The backpacking trip allowed for me to escape everything I so desperately needed to get away from; all those cancer related doctor’s appointments. For one month, I could simply enjoy my life. I focused on a whole new adventure with my boyfriend, because spending a month together travelling is a bonding experience. It was so much more wonderful to bond over taking two and a half days to get to Greece from Italy, instead of chemotherapy. The Europe trip was only the first step in pushing cancer as far away from me as possible. I realized that not only are there a lot of steps to move forward after cancer, but I do not think the process ever really ends. It never ends because you can never forget that you had cancer.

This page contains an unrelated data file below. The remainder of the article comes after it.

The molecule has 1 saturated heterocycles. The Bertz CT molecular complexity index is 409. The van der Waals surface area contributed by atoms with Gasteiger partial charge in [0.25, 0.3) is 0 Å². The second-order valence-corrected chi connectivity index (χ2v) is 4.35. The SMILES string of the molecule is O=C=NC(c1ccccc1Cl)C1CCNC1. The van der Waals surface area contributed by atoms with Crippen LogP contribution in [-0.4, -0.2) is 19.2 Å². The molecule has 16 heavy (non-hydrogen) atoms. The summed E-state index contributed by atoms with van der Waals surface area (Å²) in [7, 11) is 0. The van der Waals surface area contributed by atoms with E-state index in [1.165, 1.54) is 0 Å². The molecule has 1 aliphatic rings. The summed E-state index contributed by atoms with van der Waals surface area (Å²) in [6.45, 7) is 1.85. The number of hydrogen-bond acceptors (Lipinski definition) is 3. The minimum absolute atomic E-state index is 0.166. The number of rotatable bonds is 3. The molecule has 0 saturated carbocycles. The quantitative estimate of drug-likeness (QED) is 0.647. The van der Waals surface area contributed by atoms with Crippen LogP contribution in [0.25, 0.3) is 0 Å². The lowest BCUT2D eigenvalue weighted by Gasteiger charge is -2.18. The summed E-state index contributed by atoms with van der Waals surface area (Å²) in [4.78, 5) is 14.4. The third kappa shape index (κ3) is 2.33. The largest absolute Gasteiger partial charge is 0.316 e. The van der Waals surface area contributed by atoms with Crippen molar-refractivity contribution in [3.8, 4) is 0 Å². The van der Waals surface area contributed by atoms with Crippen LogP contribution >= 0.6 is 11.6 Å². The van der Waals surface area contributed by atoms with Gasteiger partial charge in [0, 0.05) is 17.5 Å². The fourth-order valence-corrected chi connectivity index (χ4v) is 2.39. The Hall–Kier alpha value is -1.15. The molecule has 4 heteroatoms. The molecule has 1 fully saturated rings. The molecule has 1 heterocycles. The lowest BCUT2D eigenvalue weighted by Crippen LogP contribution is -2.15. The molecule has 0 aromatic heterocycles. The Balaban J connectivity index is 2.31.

"After cancer" is a statement that doesn't quite makes sense as cancer still controls part of my life. I have taken most of my life back, but understandably, cancer has changed me down to my soul. I still have scans to go for every four months, but more significantly, I am stuck picking up the pieces of what cancer and chemo left. Ideas of what life should be, what I want out of MY life and how I desire to live my life. Cancer alters previous conceptions of what is valuable. I am not writing or speaking of how I value life more, I have always valued my life. Cancer has changed my desires. It has placed different choices directly in front of my face. They are unavoidable.